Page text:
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  • Writer's pictureEmerson Reid

IRS Restores Original 2018 Family HSA Contribution Limit

On April 26, 2018, the IRS announced relief associated with the decrease from $6,900 to $6,850 for 2018 HSA contributions tied to family coverage that was previously announced in Revenue Procedure 2018-18.

New IRS guidance in Revenue Procedure 2018-27 allows taxpayers to once again treat the 2018 maximum HSA contribution for the family tier as $6,900 – not the reduced limit of $6,850 that was unexpectedly announced on March 2, 2018.

Why was the Limit Changed Back?

The IRS and Treasury Department determined that it was in the best interest of taxpayers to reinstate the originally published limit of $6,900. IRS and the Treasury noted that the $50 reduction to the family HSA contribution limitation imposed numerous unanticipated administrative and financial burdens. The agencies ultimately concluded that the burden to taxpayers and employers outweighed the benefit of the $50 reduction.

What if an Individual Already Adjusted His/Her HSA?

If an individual has already made changes to his or her HSA contributions based on the $6,850 deduction limitation, this guidance clarifies what taxpayers can do in light of this relief:

  • Those that have already received an excess contribution distribution from an HSA based on the $6,850 deduction limit may treat the distribution as a mistake and repay the HSA up to $6,900 by April 15, 2019. The repaid contribution (including earnings on that contribution) will not be included in the taxpayer’s gross income and will not be subject to excise taxes.

  • Alternatively, an individual who received an excess contribution distribution (with earnings) from an HSA based on the $6,850 deduction limit may choose to not repay the $50 distribution into the HSA. This distribution will not be subject to the 20% tax for non-qualified medical expense distributions.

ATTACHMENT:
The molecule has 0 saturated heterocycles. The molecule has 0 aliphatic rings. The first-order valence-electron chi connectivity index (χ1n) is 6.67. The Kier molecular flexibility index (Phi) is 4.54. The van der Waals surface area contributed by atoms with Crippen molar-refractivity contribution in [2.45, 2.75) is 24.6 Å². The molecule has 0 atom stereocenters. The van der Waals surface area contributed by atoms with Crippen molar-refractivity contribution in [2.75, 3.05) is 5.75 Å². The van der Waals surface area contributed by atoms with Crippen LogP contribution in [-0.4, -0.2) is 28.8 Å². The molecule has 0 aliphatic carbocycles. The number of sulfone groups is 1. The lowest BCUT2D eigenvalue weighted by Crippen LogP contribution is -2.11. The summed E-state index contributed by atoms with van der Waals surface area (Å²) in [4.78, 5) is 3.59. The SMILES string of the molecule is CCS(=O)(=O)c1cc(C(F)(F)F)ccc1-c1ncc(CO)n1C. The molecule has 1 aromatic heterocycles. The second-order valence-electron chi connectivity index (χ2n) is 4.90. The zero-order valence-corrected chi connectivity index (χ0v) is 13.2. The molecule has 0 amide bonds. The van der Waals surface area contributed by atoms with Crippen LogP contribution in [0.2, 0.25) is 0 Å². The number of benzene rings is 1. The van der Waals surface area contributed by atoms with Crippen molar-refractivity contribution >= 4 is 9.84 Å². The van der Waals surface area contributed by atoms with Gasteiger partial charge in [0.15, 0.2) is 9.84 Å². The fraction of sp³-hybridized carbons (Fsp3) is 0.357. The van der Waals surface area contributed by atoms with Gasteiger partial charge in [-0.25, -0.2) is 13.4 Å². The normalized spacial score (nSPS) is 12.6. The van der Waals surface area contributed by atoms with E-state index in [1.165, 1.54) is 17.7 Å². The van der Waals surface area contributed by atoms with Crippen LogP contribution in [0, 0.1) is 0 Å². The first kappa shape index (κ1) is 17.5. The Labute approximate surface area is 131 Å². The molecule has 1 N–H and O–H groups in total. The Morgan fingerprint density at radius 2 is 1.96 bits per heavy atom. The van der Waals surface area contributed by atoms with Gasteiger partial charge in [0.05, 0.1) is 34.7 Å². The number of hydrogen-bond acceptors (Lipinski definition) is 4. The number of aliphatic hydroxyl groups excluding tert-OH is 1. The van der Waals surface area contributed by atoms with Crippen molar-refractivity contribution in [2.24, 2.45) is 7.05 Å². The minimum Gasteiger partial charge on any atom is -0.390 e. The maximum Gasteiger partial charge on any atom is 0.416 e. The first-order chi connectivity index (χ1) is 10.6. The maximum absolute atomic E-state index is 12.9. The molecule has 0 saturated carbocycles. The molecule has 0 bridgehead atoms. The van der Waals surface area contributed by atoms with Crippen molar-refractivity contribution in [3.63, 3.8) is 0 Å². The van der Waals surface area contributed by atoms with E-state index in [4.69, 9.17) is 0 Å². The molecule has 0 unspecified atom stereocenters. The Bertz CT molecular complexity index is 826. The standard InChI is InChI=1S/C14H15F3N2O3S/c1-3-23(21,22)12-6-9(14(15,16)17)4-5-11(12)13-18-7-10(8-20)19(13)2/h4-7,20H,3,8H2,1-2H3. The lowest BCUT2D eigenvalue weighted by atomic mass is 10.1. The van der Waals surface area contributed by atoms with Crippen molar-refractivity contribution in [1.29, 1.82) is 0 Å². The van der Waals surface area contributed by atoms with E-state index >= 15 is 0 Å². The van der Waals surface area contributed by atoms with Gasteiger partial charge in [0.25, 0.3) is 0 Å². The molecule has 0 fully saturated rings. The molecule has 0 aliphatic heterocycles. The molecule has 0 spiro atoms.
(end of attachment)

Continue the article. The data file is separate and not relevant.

Employer Action

  • An announcement should be made to employees informing them that the maximum HSA contribution for those with family coverage is $6,900 (not $6,850). There is no particular format required. Any materials printed already should be revised, if feasible. Any materials not printed already should be reviewed to ensure the limit is published as $6,900 and revised, if necessary.

  • Allow impacted employees to increase their annual HSA election to $6,900, if applicable. HSA elections can be changed monthly. This includes pre-tax HSA contributions made through a Code Sec. 125 plan. These rules permit HSA contribution elections to increase or decrease at any time (and at least monthly), as long as the change is effective prospectively, without a corresponding status change.

  • Work with payroll vendors and HSA trustees/custodians to update systems with the new limit.

Review of the 2018 HSA/HDHP Limits

The 2018 HSA contribution limits and high-deductible health plan (“HDHP”) requirements are as follows:

  • Maximum HSA contributions of $3,450 for those with self-only coverage

  • Maximum HSA contributions of $6,900 for those with family coverage

  • Catch-up contribution (for those 55 or older) of $1,000

  • Minimum deductibles of $1,350 self-only / $2,700 family

  • Maximum out-of-pocket expenses of $6,650 self-only / $13,300 family

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